Tversky and Kahneman (1979) develop a psychological alternative to expected utility and argue that individuals deviate from rationality and that their choice consistently deviate from normative behavior. They find that people evaluate decisions under losses and gains differently and value is assigned to gain and losses instead of final wealth. In prospect theory, the choice process is represented by a two phased course. The first phase is that of editing where the agent uses some form of decision heuristics to evaluate prospects and, construct a reference point to appraise the gains and losses of the prospect and the prospects are assigned probabilities. In the second phase, the agent evaluates each of the prospects evaluated and makes a decision that would maximize the prospective value function. The prospective value function is expressed with two terms; (p) (where p is the probability of an outcome and the decision weight) and (which reflects the subjective value of each outcome and also measures the deviations from the reference point.

They show that when offered prospect (,;,) where is and outcome with probability of and and outcome with probability of and == or == and + <1, then agents will assign it a value of

() () + () () and they show that the agent will choose the prospect with the highest value function.

The value function is concave above the reference point (gain and losses) and convex below the reference point, which implies that people are risk loving over loses and risk averse over gains. Also, the value function has a kink at its origin and the slope is steeper under loses, which implies a greater sensitivity to losses than to gain; a characteristic known as loss aversion. In prospect theory, the value of a prospect is multiplied by the decision weight (), which measures the not just the probability of a prospect but also the impact of the desirability of the prospect and they propose that probability is nonlinear (i.e small probabilities are overweight).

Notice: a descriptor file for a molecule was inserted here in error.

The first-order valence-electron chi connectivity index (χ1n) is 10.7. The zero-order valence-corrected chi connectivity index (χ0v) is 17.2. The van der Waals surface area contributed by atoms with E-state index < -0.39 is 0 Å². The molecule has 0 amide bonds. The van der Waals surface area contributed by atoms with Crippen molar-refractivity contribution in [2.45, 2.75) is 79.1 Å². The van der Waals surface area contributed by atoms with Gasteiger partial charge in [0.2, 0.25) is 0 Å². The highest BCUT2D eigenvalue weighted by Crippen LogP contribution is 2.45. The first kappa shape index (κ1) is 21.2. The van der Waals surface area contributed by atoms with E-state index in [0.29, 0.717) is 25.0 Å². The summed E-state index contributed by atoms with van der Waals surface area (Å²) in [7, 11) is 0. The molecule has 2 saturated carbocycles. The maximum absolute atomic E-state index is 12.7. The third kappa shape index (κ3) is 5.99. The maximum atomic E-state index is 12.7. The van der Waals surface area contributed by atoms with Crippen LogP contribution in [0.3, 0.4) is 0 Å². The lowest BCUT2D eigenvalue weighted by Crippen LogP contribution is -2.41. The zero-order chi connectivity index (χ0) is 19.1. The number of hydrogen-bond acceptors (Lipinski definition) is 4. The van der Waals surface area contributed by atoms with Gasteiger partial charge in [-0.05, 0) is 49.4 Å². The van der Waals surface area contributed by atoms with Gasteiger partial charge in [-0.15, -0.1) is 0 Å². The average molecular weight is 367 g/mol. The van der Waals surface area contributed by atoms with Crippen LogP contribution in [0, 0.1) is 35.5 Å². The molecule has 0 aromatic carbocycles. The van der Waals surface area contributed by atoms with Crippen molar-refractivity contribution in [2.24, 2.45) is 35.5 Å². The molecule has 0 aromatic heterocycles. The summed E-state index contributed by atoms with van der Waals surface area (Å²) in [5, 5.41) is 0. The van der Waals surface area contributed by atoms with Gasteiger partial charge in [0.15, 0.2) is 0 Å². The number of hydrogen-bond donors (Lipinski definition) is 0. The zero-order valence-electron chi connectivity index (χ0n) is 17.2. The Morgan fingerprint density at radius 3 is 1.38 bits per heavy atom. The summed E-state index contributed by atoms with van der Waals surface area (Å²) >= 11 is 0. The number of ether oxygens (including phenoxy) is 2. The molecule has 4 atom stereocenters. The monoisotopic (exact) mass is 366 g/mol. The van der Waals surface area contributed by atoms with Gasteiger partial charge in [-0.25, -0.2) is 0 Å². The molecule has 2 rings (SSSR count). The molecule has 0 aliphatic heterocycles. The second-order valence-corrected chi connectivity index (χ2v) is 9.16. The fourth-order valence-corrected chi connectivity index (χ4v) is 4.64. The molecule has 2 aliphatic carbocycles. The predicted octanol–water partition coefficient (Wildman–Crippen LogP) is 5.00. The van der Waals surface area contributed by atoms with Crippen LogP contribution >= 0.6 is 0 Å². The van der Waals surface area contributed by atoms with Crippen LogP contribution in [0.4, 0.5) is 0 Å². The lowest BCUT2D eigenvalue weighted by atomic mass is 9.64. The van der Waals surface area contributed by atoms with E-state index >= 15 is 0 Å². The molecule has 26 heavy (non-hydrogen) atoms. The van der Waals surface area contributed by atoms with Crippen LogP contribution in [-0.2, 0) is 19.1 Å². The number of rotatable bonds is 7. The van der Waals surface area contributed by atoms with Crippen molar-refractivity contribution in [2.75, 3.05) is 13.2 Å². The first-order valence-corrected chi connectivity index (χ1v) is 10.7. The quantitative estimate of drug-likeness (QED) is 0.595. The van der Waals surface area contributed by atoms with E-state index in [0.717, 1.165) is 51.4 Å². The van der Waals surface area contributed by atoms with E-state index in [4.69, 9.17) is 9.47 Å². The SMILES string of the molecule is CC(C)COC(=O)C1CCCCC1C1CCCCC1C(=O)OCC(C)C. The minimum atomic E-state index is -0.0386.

**Graphs**

Tversky and Kahneman (1992) develop an advance version of the prospect theory, known as the cumulative prospect theory where the decision weight is determined by the cumulative distribution of gains and losses independently, rather than on the separate probabilities. This innovation to prospect theory helps the theory in eliminating the problem of first order stochastic dominance which obtains in the earlier version and it introduces the concept of loss aversion, risk seeking and nonlinear preferences to explain the value and weighting process. The cumulative prospect value function becomes

ipi?(xi)

Where

? = xa
if x=o

?= -?(-x)a
if x<o,

? is a coefficient of loss aversion and a measure of relative sensitivity to loses and gains.

One of the major contributions of prospect theory of is that of framing. Framing is refers to the way a problem is described to an individual and the theory suggest that decisions made under risk are influenced by the way the problem is framed. In this context, choices are not independent of the problem description and the process of evaluating and classifying this problem into different categories is the basis of the concept of Mental Accounting, Thaler (1980). Mental accounting refers to the process where agents classify, evaluate and categorize different economic outcomes. Prast (2004) propose that the mixture of mental accounting, multi - dimensional and loss aversion leads to the framing effect; if problems are framed in terms of losses, people become risk seeking and if framed in terms of gains, people become risk averse.